Don’t neglect to uderstand the limitations of the app store
Both Google Play and the Apple app store have their fair share of limitations, and you need to know what you’re up against. For instance, both app stores can take several days to review and approve your app, so you should factor this into your launch timeline.
In addition, if you’re planning to convert your free app to a paid app down the road, make sure that the app store you’ve chosen allows for that. Otherwise you may have to build your user base from scratch.
Do know what success means to you
When you launch your app, you know that you want to get a ton of installs and lots of daily users. But what kinds of numbers and conversion rates are you really targeting?
Success looks different for each startup, so make sure you know what you’re aiming for. If your business plan calls for you to achieve 100,000 users within the first week of launch and retain 50 percent daily users over the first month, you’ll know whether it’s time to celebrate or if you need to work harder to reach your goal.
Don’t ignore paid advertising opportunities
It isn’t unusual to want to convert users for free, but that doesn’t mean you should ignore paid advertising opportunities. To determine whether social or online ads are worth your while, calculate the value of each user and know what you’re willing to pay for each conversion. Know where your target users spend their time so you can place paid ads in the spots that will generate the highest conversion rates.
Do make a plan for introducing new features and updates
App evangelists and casual users alike can become frustrated quickly if your app doesn’t work the way they think it should or if it doesn’t make good on its promises. You may be working on bug fixes and new features behind the scenes, but users won’t know if you don’t announce your plans.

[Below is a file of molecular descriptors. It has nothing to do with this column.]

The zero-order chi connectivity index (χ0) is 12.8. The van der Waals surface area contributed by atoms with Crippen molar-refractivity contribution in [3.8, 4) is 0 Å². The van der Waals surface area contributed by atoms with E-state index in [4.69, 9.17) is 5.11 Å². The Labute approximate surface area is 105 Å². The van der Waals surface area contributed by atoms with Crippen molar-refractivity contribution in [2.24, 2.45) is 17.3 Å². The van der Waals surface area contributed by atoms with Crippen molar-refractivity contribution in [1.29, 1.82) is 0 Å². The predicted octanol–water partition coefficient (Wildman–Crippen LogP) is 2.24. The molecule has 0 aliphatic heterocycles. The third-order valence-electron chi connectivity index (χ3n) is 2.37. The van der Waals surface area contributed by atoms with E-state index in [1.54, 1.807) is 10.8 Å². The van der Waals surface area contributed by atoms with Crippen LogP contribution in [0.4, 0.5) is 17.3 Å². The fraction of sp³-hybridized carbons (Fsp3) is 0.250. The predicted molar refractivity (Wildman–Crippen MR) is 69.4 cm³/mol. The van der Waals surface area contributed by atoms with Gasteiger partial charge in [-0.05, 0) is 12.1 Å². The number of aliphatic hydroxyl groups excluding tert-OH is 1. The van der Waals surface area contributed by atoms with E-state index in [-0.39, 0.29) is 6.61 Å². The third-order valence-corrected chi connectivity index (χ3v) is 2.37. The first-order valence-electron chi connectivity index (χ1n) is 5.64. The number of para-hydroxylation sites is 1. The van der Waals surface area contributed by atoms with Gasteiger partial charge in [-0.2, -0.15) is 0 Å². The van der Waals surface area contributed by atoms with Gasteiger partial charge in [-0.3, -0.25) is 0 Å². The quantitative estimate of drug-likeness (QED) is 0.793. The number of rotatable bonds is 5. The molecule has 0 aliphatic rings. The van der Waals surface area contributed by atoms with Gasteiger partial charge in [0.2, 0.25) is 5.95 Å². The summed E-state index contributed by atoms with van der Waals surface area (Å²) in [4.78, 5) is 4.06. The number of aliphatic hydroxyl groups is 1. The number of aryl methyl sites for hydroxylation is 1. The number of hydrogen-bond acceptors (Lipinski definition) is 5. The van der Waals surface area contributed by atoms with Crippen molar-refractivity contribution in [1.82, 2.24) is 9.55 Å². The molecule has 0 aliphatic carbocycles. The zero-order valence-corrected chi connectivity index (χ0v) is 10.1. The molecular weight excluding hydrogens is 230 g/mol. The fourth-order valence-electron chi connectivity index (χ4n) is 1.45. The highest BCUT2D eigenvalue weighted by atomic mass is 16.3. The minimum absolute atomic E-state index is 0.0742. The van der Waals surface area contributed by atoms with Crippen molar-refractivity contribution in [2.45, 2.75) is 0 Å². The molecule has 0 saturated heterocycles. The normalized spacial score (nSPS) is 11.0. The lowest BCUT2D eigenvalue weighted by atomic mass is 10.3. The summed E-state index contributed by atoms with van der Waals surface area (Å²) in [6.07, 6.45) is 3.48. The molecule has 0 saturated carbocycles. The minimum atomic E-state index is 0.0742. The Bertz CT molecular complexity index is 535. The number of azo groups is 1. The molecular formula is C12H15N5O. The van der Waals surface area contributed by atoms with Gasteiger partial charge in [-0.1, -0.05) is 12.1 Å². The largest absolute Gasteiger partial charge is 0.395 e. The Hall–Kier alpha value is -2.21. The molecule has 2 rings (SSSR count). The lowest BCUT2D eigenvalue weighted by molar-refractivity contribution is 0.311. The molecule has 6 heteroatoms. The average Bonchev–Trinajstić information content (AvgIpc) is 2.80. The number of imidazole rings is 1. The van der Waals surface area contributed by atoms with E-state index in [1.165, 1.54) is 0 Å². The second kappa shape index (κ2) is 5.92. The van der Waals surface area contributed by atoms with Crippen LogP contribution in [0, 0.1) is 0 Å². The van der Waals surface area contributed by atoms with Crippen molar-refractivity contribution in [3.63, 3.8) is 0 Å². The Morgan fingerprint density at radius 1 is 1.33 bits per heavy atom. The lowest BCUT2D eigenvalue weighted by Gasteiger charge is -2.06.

Work with your team to devise a plan and a timeline for introducing updates and features, and keep your users in the loop. You’ll build trust and generate excitement, both of which can help your app.
Don’t resist feedback
Your industry network and colleagues at your shared office space will undoubtedly provide you with much-needed feedback about the features and functionality of your app. But don’t let the feedback stop there.
Have a plan for encouraging app reviews, tracking user comments in the app store, and responding to social mentions. Making the most of your feedback can boost your marketing strategy and will also demonstrate how engaged your startup is. Remember that even negative feedback can help your app, as long as you handle it appropriately.
Developing an app is never something you should take lightly, especially if the future of your startup depends on its success. Keep these dos and don’ts handy to optimize your next app launch and help your startup get the attention it deserves.
Feeling overwhelmed? Get more out of your to-do list by working smarter, rather than harder.